Reports surfaced late last year that Comcast, acting as a mobile virtual network operator (MVNO), intended to launch a branded wireless service that would piggyback on Verizon’s nationwide network of cell towers.

Comcast, which earned the option in 2011 as part of a $3.6 billion spectrum licensing deal with Verizon, confirmed on Tuesday that it will indeed exercise the option.

During a speaking engagement at the Goldman Sachs Communacopia investor conference on Tuesday, Comcast CEO Brian Roberts said his company plans to launch a wireless service by mid-2017 as it seeks to create a new business that may help it retain customers in a highly competitive market. Roberts added that they believe the service will result in reduced churn, more stickiness and better satisfaction.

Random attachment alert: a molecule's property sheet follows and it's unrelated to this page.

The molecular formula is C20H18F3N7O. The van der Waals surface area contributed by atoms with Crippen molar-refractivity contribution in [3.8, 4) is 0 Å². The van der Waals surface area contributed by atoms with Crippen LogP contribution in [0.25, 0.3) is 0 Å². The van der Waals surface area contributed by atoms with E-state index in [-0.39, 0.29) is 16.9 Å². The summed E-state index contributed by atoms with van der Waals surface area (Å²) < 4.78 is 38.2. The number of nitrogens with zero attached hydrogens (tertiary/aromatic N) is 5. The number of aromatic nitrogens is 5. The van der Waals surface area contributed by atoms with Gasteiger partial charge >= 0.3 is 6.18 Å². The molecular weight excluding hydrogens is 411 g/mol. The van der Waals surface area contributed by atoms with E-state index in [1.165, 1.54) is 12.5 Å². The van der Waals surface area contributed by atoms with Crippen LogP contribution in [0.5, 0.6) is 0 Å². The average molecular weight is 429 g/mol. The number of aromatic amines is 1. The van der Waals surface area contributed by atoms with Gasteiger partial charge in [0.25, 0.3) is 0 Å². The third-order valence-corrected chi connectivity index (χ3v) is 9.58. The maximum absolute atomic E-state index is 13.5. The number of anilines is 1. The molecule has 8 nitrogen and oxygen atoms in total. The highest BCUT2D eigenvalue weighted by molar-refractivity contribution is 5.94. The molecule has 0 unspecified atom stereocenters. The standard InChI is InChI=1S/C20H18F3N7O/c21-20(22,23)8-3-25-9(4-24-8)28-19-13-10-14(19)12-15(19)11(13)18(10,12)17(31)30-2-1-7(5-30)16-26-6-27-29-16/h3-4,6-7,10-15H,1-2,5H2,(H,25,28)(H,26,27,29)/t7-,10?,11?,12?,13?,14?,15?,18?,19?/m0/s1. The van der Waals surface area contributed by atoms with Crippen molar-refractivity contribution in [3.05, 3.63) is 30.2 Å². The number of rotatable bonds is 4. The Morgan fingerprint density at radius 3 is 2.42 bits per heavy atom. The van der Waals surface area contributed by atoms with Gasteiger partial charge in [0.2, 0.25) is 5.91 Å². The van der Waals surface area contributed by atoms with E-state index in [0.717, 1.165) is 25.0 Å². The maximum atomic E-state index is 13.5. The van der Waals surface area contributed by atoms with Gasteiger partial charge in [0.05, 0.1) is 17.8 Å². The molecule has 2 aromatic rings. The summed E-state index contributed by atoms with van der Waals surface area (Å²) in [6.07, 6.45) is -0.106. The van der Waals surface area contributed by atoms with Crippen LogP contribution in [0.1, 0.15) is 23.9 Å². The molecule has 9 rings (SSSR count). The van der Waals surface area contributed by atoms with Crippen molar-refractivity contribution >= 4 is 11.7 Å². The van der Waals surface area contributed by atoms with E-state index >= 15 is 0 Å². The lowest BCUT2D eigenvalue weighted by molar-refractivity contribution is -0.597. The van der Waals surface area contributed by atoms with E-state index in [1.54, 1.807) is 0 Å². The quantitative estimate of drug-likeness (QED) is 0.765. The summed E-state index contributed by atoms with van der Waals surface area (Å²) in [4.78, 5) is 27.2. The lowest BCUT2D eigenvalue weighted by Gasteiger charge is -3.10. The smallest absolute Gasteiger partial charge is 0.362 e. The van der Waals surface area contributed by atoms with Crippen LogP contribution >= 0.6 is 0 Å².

In addition to the agreement with Verizon for spectrum, Comcast will lean on its 15 million Wi-Fi hotspots across the country to bolster the service. That’s similar to how Google’s Project Fi works, which uses a trio of wireless carriers – Sprint, T-Mobile and U.S. Cellular – along with millions of free, open Wi-Fi hotspots to power its offering.

Rather than market the service nationwide, however, Comcast aims to sell it within its existing footprint to current and potential cable customers and use it as a tool to upsell customers on bigger bundles, much like it does today with its Xfinity Triple Play bundles.